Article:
REAL-TIME VIDEO OF DEAD PEOPLE YOU WANT TO HAVE COFFEE WITH: A NOVELLA
(SERIALIZED AND BROKEN UP INTO SECTIONS FOR YOUR READING PLEASURE, AS DENOTED BELOW)
THIS IS PART TWO.
PART ONE APPEARED IN DIAGRAM 4.6; PART THREE WILL APPEAR IN DIAGRAM 5.2.
The Living:   
A New Manifesto:    
As always, we start at noon.
The house looks like our other houses, abandoned, stripped down.
Like the others, it is haunted if you want it to be.
There is no evidence of tampering. The lack of dust only serves to bring the place's sterility into greater focus. The pocket watch, left on the kitchen counter, seems completely orphaned.
We are the difference.
Tito isn't twitchy. He watches the chat room. Though he worked carefully on the write-up, adding resonance to the scattered objects and pink wall, he doesn't leave anything to the reader. He has logged on as a random observer, someone from Saskatchewan, who happens to know a great deal about the dead Marxist. When the conversation strays, he sits up a little taller but doesn't panic. He types carefully.
Wellbutrin and I watch the house, but we don't defer to it, not like before. We talk loudly — sometimes about the broadcast, sometimes not — like what we're seeing is no more fragile than television.
"Boyfriend," he says.
"Clifford Pit," I say. "He never went by Cliff, for obvious reasons. He sold ice cream in Branson, Missouri. The only vacation I ever took. This girl I knew, the female lead in Fear Helix, she talked me into coming, but didn't see me for two days after we stopped for a frozen yogurt. He never knew I was who I was."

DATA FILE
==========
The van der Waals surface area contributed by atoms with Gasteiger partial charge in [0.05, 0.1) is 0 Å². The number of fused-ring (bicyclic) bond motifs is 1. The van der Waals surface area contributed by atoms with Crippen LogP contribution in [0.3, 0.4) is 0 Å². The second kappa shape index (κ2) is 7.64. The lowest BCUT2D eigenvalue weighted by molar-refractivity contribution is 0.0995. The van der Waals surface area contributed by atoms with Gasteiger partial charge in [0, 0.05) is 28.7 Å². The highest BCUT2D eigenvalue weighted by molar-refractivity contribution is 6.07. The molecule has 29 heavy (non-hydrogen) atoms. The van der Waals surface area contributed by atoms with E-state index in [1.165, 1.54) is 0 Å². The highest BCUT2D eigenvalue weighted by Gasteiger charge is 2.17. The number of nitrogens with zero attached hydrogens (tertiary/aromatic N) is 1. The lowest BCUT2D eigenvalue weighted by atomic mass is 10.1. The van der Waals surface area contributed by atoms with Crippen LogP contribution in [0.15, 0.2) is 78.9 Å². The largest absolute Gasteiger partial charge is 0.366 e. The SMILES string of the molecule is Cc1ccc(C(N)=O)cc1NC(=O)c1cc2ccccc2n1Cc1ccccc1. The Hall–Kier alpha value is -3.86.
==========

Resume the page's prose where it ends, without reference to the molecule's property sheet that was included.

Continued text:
"I kept his number for two years, but never called."
"No, no," Tito says. "Capital doesn't work like that."
I look at him.
He types so calmly that it is hard to remember that it is him.
I don't want to approve of what he is doing. I've always thought that history is a Rorschach test, the years like dark curls. When I was BUR_GHOST, I was still trying to be part of history's inky shape.
Watching Tito taking the guesswork out of it, it seems as though we have been all along, choosing the houses, writing our blurbs, posing as ghosts in one way or another.
Looking at the house we've reshaped, how the sunlight falls across a pair of cufflinks on the floor of an other-wise empty master bedroom, I realize that what I wanted —an alive past, comforting and vital — is impossible. I have been settling for the pages of a historical flip-book turned fast enough to feign motion.
Though I've always suspected conspiracy, I'm in on the secret now.
"Boyfriend," Wellbutrin says.
We have about forty minutes to go. I am more tired than I've been at the end of a broadcast. Part of it is that we are on a bed, without any back support, and I can't lie down.
"Tatoskins Johnson," I say. "He was tall, with a wolf tattoo on his calf. At restaurants, he only ordered appetizers and desserts. Once, we danced on a rowboat in the middle of pond. He never pretended like he was going to throw me in."
"Quiet," says Tito. In the light from the box, he doesn't look angry, though it is one of the first things he has said to us. "We do the last few minutes in silence," he says. "I've put an end to the chat. For now."
We do as told.
I don't watch the house.
From the start, I have known it better than our earlier houses.
By now, it holds no mysteries for me.
I can't say the same for Tito.
He is not particularly rapt, or reverent.
He is proud.
"I won't be long," Tito says to Wellbutrin. He says it warmly, but I don't know how much warmth gets through. The cameras are off, the house completely quiet. Tito looks up briefly, from the chat he has restarted.
"Wake me," Wellbutrin says.
It is the first kiss they have allowed themselves in front of me. I suspect I only saw it because it wasn't a real a kiss but something else. I touch Wellbutrin, briefly, before he makes his way through the boxes of abandoned belongings to the hallway.